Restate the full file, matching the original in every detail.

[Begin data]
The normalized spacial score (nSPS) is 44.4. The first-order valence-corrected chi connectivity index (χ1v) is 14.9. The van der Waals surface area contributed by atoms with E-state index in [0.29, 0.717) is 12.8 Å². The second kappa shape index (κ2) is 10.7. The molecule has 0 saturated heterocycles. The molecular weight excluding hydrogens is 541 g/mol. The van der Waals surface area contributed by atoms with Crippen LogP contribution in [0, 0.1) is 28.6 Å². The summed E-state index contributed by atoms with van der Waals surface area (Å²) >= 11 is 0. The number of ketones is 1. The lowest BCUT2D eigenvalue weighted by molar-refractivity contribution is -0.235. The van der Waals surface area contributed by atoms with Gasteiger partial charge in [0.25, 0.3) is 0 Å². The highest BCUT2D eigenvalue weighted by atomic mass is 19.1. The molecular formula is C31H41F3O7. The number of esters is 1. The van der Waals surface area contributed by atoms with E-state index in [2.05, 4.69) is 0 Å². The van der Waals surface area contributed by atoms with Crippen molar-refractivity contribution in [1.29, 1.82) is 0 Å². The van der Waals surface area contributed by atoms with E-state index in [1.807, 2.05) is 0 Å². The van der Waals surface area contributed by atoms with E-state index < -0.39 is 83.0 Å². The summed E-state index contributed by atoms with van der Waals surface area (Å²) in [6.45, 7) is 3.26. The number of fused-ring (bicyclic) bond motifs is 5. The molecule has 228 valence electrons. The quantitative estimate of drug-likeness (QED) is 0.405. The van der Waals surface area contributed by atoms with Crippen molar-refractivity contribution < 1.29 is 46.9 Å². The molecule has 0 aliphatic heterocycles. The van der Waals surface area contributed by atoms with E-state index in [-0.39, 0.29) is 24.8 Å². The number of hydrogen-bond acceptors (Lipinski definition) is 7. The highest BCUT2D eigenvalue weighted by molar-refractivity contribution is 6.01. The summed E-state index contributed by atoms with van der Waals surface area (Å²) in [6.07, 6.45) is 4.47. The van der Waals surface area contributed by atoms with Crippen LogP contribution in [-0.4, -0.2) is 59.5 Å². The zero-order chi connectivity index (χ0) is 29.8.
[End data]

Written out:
The normalized spacial score (nSPS) is 44.4. The first-order valence-corrected chi connectivity index (χ1v) is 14.9. The van der Waals surface area contributed by atoms with E-state index in [0.29, 0.717) is 12.8 Å². The second kappa shape index (κ2) is 10.7. The molecule has 0 saturated heterocycles. The molecular weight excluding hydrogens is 541 g/mol. The van der Waals surface area contributed by atoms with Crippen LogP contribution in [0, 0.1) is 28.6 Å². The summed E-state index contributed by atoms with van der Waals surface area (Å²) >= 11 is 0. The number of ketones is 1. The lowest BCUT2D eigenvalue weighted by molar-refractivity contribution is -0.235. The van der Waals surface area contributed by atoms with Gasteiger partial charge in [0.25, 0.3) is 0 Å². The highest BCUT2D eigenvalue weighted by atomic mass is 19.1. The molecular formula is C31H41F3O7. The number of esters is 1. The van der Waals surface area contributed by atoms with E-state index in [2.05, 4.69) is 0 Å². The van der Waals surface area contributed by atoms with Crippen molar-refractivity contribution in [1.29, 1.82) is 0 Å². The van der Waals surface area contributed by atoms with E-state index in [1.807, 2.05) is 0 Å². The van der Waals surface area contributed by atoms with E-state index < -0.39 is 83.0 Å². The summed E-state index contributed by atoms with van der Waals surface area (Å²) in [6.45, 7) is 3.26. The number of fused-ring (bicyclic) bond motifs is 5. The molecule has 228 valence electrons. The quantitative estimate of drug-likeness (QED) is 0.405. The van der Waals surface area contributed by atoms with Crippen molar-refractivity contribution < 1.29 is 46.9 Å². The molecule has 0 aliphatic heterocycles. The van der Waals surface area contributed by atoms with E-state index in [-0.39, 0.29) is 24.8 Å². The number of hydrogen-bond acceptors (Lipinski definition) is 7. The highest BCUT2D eigenvalue weighted by molar-refractivity contribution is 6.01. The summed E-state index contributed by atoms with van der Waals surface area (Å²) in [6.07, 6.45) is 4.47. The van der Waals surface area contributed by atoms with Crippen LogP contribution in [-0.4, -0.2) is 59.5 Å². The zero-order chi connectivity index (χ0) is 29.8.